Treasure Island

Quotations From RÉMY DE GOURMONT

 

  • 1.
    Man associates ideas not according to logic or verifiable exactitude, but according to his pleasure and interests. It is for this reason that most truths are nothing but prejudices.
    Rémy De Gourmont (1858-1915), French critic, novelist. repr. In Selected Writings, ed. and trans. by Glen S. Burne (1966). "The Dissociation of Ideas," (1899).
  • 2.
    To write well, to have style ... is to paint. The master faculty of style is therefore the visual memory. If a writer does not see what he describes—countrysides and figures, movements and gestures—how could he have a style, that is originality?
    Rémy De Gourmont (1858-1915), French critic, novelist. "The Problem of Style," Selected Writings (1902, trans. 1966).

    Read more quotations about / on: memory
  • 3.
    Aesthetic emotion puts man in a state favorable to the reception of erotic emotion.... Art is the accomplice of love. Take love away and there is no longer art.
    Rémy De Gourmont (1858-1915), French critic, novelist. repr. In Selected Writings, ed. and trans. by Glen S. Burne (1966). "Success and the Idea of Beauty," sect. 2, Le Chemin de Velours (1902).

    Read more quotations about / on: love
  • 4.
    The whole effort of a sincere man is to erect his personal impressions into laws.
    Rémy De Gourmont (1858-1915), French critic, novelist. Murry called this statement "the motto of a true criticism, conscious of its limitations and its strengths." Quoted in John Middleton Murry, "A Critical Credo," Countries of the Mind (1922).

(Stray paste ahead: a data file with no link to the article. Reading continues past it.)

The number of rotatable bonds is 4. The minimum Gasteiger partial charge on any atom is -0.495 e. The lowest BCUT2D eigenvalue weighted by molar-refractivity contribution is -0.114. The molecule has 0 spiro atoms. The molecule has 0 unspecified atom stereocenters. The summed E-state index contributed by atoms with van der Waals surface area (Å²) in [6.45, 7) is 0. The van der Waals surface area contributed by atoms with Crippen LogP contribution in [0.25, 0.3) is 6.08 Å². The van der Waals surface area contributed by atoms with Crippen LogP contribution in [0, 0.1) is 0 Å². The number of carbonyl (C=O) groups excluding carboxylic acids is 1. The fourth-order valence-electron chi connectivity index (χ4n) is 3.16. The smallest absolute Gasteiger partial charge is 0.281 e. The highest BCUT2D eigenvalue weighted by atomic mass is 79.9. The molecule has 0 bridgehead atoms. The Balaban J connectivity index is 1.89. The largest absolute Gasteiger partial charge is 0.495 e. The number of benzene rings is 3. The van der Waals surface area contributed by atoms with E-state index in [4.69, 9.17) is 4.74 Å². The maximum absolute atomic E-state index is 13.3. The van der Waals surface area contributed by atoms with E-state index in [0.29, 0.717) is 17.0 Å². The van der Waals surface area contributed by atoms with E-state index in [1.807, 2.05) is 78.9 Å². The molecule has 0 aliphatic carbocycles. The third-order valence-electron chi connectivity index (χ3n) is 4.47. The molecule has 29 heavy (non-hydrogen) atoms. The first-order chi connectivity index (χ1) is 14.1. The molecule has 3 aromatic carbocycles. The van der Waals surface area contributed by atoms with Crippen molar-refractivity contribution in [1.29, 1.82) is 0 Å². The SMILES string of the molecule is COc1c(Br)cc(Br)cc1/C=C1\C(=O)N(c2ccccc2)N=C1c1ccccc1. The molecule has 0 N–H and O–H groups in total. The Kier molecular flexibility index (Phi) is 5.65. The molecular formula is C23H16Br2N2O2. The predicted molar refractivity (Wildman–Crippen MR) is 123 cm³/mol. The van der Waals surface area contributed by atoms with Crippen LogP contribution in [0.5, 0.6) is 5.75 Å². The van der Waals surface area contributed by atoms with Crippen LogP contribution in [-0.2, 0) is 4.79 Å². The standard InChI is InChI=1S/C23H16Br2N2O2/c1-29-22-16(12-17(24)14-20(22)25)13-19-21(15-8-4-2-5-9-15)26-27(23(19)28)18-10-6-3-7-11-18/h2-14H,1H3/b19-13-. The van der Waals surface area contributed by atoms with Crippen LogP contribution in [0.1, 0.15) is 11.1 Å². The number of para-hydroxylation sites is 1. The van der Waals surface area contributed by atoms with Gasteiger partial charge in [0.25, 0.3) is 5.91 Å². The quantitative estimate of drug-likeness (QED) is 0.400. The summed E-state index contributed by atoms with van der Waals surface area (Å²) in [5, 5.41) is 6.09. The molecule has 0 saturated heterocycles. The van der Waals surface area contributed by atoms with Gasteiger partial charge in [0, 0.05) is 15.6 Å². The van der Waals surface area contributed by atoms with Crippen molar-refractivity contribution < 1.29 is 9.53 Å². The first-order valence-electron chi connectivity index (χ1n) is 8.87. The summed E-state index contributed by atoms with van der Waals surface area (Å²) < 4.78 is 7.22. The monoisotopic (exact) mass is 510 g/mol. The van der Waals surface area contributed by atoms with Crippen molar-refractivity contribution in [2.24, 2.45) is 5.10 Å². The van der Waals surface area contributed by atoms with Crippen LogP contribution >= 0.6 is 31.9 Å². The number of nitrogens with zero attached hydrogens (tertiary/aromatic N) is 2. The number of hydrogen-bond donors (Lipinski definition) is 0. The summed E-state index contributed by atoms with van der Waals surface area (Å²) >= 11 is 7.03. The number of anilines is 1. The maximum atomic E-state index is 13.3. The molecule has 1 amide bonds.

• 5.
    If the secret of being a bore is to tell all, the secret of pleasing is to say just enough to be—not understood, but divined.
    Rémy De Gourmont (1858-1915), French critic, novelist. repr. In Selected Writings, ed. and trans. by Glen S. Burne (1966). "On Style and Writing," sct. 6, La Culture des Idées (1900).
  • 6.
    The human mind is so complex and things are so tangled up with each other that, to explain a blade of straw, one would have to take to pieces an entire universe.... A definition is a sack of flour compressed into a thimble.
    Rémy De Gourmont (1858-1915), French critic, novelist. repr. In Selected Writings, ed. and trans. by Glen S. Burne (1966). "Glory and the Idea of Immortality," sct. 1, Le Chemin de Velours (1902).
  • 7.
    Man, in spite of his tendency towards mendacity, has a great respect for what he calls the truth. Truth is his staff in his voyage through life; commonplaces are the bread in his bag and the wine in his jug.
    Rémy De Gourmont (1858-1915), French critic, novelist. repr. In Selected Writings, ed. and trans. by Glen S. Burne (1966). "The Dissociation of Ideas," (1899).

    Read more quotations about / on: truth, respect, life
  • 8.
    Each man must grant himself the emotions that he needs and the morality that suits him.
    Rémy De Gourmont (1858-1915), French critic, novelist. repr. In Selected Writings, ed. and trans. by Glen S. Burne (1966). "Success and the Idea of Beauty," sct. 3, Le Chemin de Velours (1902).
  • 9.
    We live less and less, and we learn more and more. Sensibility is surrendering to intelligence.
    Rémy De Gourmont (1858-1915), French critic, novelist. repr. In Selected Writings, ed. and trans. by Glen S. Burne (1966). "The Value of Education," Le Chemin de Velours (1902).
  • 10.
    Life is a series of sensations connected to different states of consciousness.
    Rémy De Gourmont (1858-1915), French critic, novelist. repr. In Selected Writings, ed. and trans. by Glen S. Burne (1966). "The Value of Education," Le Chemin de Velours (1902).

    Read more quotations about / on: life
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